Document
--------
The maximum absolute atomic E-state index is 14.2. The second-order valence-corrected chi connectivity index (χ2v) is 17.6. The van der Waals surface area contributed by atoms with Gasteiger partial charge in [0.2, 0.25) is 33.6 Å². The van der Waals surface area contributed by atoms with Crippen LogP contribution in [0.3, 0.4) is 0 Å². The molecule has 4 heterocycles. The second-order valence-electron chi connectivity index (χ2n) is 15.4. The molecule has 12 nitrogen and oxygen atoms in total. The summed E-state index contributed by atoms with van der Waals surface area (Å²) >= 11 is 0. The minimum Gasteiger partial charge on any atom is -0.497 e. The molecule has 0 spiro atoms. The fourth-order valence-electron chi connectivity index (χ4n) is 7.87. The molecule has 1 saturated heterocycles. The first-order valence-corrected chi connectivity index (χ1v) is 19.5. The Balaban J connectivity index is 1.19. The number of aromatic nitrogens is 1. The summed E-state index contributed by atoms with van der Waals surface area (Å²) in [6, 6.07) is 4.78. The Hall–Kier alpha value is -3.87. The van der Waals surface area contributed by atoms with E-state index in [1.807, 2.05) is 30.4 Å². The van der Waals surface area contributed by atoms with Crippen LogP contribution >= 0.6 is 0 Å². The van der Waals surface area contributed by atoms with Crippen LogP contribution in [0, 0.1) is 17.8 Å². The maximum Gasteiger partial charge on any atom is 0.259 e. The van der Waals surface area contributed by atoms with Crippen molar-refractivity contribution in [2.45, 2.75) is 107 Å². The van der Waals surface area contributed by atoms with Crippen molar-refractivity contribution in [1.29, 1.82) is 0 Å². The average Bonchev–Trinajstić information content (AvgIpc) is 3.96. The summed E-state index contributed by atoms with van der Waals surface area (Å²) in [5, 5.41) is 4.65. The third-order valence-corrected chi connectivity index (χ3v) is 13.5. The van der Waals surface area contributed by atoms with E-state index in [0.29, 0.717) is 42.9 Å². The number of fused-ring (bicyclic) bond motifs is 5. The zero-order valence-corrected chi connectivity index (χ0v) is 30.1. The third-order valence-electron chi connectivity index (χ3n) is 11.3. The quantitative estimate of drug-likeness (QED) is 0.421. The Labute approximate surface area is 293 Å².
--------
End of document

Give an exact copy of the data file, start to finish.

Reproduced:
The maximum absolute atomic E-state index is 14.2. The second-order valence-corrected chi connectivity index (χ2v) is 17.6. The van der Waals surface area contributed by atoms with Gasteiger partial charge in [0.2, 0.25) is 33.6 Å². The van der Waals surface area contributed by atoms with Crippen LogP contribution in [0.3, 0.4) is 0 Å². The molecule has 4 heterocycles. The second-order valence-electron chi connectivity index (χ2n) is 15.4. The molecule has 12 nitrogen and oxygen atoms in total. The summed E-state index contributed by atoms with van der Waals surface area (Å²) >= 11 is 0. The minimum Gasteiger partial charge on any atom is -0.497 e. The molecule has 0 spiro atoms. The fourth-order valence-electron chi connectivity index (χ4n) is 7.87. The molecule has 1 saturated heterocycles. The first-order valence-corrected chi connectivity index (χ1v) is 19.5. The Balaban J connectivity index is 1.19. The number of aromatic nitrogens is 1. The summed E-state index contributed by atoms with van der Waals surface area (Å²) in [6, 6.07) is 4.78. The Hall–Kier alpha value is -3.87. The van der Waals surface area contributed by atoms with E-state index in [1.807, 2.05) is 30.4 Å². The van der Waals surface area contributed by atoms with Crippen LogP contribution >= 0.6 is 0 Å². The van der Waals surface area contributed by atoms with Crippen LogP contribution in [0, 0.1) is 17.8 Å². The maximum Gasteiger partial charge on any atom is 0.259 e. The van der Waals surface area contributed by atoms with Crippen molar-refractivity contribution in [2.45, 2.75) is 107 Å². The van der Waals surface area contributed by atoms with Crippen molar-refractivity contribution in [1.29, 1.82) is 0 Å². The average Bonchev–Trinajstić information content (AvgIpc) is 3.96. The summed E-state index contributed by atoms with van der Waals surface area (Å²) in [5, 5.41) is 4.65. The third-order valence-corrected chi connectivity index (χ3v) is 13.5. The van der Waals surface area contributed by atoms with E-state index in [0.29, 0.717) is 42.9 Å². The number of fused-ring (bicyclic) bond motifs is 5. The zero-order valence-corrected chi connectivity index (χ0v) is 30.1. The third-order valence-electron chi connectivity index (χ3n) is 11.3. The quantitative estimate of drug-likeness (QED) is 0.421. The Labute approximate surface area is 293 Å².